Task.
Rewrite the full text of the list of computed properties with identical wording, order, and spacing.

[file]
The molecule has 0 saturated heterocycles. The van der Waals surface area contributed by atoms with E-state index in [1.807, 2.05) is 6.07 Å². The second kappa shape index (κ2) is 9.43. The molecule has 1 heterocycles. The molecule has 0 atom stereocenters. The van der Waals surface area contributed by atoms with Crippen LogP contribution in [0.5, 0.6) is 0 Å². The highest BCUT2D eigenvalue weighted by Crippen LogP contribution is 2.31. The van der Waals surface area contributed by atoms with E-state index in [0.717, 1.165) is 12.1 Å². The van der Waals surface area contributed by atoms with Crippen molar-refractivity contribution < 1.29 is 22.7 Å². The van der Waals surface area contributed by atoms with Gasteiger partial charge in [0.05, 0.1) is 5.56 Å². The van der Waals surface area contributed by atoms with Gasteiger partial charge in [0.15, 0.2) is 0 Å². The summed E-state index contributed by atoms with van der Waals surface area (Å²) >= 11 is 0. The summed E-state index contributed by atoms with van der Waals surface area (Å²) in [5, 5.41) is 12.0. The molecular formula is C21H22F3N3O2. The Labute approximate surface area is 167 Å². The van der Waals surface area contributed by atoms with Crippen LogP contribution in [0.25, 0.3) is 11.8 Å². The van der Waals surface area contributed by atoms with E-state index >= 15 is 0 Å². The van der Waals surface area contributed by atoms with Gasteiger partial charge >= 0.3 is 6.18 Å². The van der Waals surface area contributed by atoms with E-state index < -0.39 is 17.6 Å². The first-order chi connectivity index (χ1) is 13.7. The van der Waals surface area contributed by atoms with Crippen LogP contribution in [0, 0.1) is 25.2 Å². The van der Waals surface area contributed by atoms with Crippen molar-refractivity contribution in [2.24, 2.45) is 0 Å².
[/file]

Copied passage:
The molecule has 0 saturated heterocycles. The van der Waals surface area contributed by atoms with E-state index in [1.807, 2.05) is 6.07 Å². The second kappa shape index (κ2) is 9.43. The molecule has 1 heterocycles. The molecule has 0 atom stereocenters. The van der Waals surface area contributed by atoms with Crippen LogP contribution in [0.5, 0.6) is 0 Å². The highest BCUT2D eigenvalue weighted by Crippen LogP contribution is 2.31. The van der Waals surface area contributed by atoms with E-state index in [0.717, 1.165) is 12.1 Å². The van der Waals surface area contributed by atoms with Crippen molar-refractivity contribution < 1.29 is 22.7 Å². The van der Waals surface area contributed by atoms with Gasteiger partial charge in [0.05, 0.1) is 5.56 Å². The van der Waals surface area contributed by atoms with Gasteiger partial charge in [0.15, 0.2) is 0 Å². The summed E-state index contributed by atoms with van der Waals surface area (Å²) >= 11 is 0. The summed E-state index contributed by atoms with van der Waals surface area (Å²) in [5, 5.41) is 12.0. The molecular formula is C21H22F3N3O2. The Labute approximate surface area is 167 Å². The van der Waals surface area contributed by atoms with Crippen LogP contribution in [0.25, 0.3) is 11.8 Å². The van der Waals surface area contributed by atoms with E-state index >= 15 is 0 Å². The van der Waals surface area contributed by atoms with Gasteiger partial charge >= 0.3 is 6.18 Å². The van der Waals surface area contributed by atoms with E-state index < -0.39 is 17.6 Å². The first-order chi connectivity index (χ1) is 13.7. The van der Waals surface area contributed by atoms with Crippen LogP contribution in [0, 0.1) is 25.2 Å². The van der Waals surface area contributed by atoms with Crippen molar-refractivity contribution in [2.24, 2.45) is 0 Å².